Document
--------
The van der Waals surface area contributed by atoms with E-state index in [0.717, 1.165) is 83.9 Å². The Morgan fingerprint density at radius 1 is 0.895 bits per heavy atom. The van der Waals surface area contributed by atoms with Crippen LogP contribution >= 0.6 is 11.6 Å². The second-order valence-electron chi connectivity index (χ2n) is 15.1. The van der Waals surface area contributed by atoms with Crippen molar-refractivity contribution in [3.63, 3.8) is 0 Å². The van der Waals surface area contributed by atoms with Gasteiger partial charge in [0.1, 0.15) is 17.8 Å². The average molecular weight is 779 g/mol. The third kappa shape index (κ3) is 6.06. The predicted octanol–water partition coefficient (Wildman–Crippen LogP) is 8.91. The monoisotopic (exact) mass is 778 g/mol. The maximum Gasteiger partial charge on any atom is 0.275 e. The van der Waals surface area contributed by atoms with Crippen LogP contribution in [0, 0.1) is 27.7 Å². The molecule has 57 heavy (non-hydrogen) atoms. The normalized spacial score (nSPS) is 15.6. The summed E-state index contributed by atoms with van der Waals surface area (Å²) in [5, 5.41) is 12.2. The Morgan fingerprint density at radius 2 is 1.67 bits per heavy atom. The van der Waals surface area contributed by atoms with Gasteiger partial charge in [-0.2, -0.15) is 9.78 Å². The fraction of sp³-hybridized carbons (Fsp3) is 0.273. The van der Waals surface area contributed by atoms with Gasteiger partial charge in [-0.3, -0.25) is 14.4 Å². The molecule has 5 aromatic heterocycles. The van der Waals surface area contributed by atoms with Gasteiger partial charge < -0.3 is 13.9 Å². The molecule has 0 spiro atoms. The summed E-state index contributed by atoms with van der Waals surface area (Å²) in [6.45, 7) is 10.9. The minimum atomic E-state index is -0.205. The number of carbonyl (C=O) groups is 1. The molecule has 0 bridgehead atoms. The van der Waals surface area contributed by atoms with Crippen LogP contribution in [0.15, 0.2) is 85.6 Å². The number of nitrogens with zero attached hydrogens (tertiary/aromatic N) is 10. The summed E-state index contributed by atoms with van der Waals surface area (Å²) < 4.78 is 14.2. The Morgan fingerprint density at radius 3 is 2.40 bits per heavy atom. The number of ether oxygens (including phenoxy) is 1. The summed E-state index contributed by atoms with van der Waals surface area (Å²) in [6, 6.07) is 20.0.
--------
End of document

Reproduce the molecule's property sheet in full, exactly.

The van der Waals surface area contributed by atoms with E-state index in [0.717, 1.165) is 83.9 Å². The Morgan fingerprint density at radius 1 is 0.895 bits per heavy atom. The van der Waals surface area contributed by atoms with Crippen LogP contribution >= 0.6 is 11.6 Å². The second-order valence-electron chi connectivity index (χ2n) is 15.1. The van der Waals surface area contributed by atoms with Crippen molar-refractivity contribution in [3.63, 3.8) is 0 Å². The van der Waals surface area contributed by atoms with Gasteiger partial charge in [0.1, 0.15) is 17.8 Å². The average molecular weight is 779 g/mol. The third kappa shape index (κ3) is 6.06. The predicted octanol–water partition coefficient (Wildman–Crippen LogP) is 8.91. The monoisotopic (exact) mass is 778 g/mol. The maximum Gasteiger partial charge on any atom is 0.275 e. The van der Waals surface area contributed by atoms with Crippen LogP contribution in [0, 0.1) is 27.7 Å². The molecule has 57 heavy (non-hydrogen) atoms. The normalized spacial score (nSPS) is 15.6. The summed E-state index contributed by atoms with van der Waals surface area (Å²) in [5, 5.41) is 12.2. The Morgan fingerprint density at radius 2 is 1.67 bits per heavy atom. The van der Waals surface area contributed by atoms with Gasteiger partial charge in [-0.2, -0.15) is 9.78 Å². The fraction of sp³-hybridized carbons (Fsp3) is 0.273. The van der Waals surface area contributed by atoms with Gasteiger partial charge in [-0.3, -0.25) is 14.4 Å². The molecule has 5 aromatic heterocycles. The van der Waals surface area contributed by atoms with Gasteiger partial charge < -0.3 is 13.9 Å². The molecule has 0 spiro atoms. The summed E-state index contributed by atoms with van der Waals surface area (Å²) in [6.45, 7) is 10.9. The minimum atomic E-state index is -0.205. The number of carbonyl (C=O) groups is 1. The molecule has 0 bridgehead atoms. The van der Waals surface area contributed by atoms with Crippen LogP contribution in [0.15, 0.2) is 85.6 Å². The number of nitrogens with zero attached hydrogens (tertiary/aromatic N) is 10. The summed E-state index contributed by atoms with van der Waals surface area (Å²) < 4.78 is 14.2. The Morgan fingerprint density at radius 3 is 2.40 bits per heavy atom. The number of ether oxygens (including phenoxy) is 1. The summed E-state index contributed by atoms with van der Waals surface area (Å²) in [6, 6.07) is 20.0.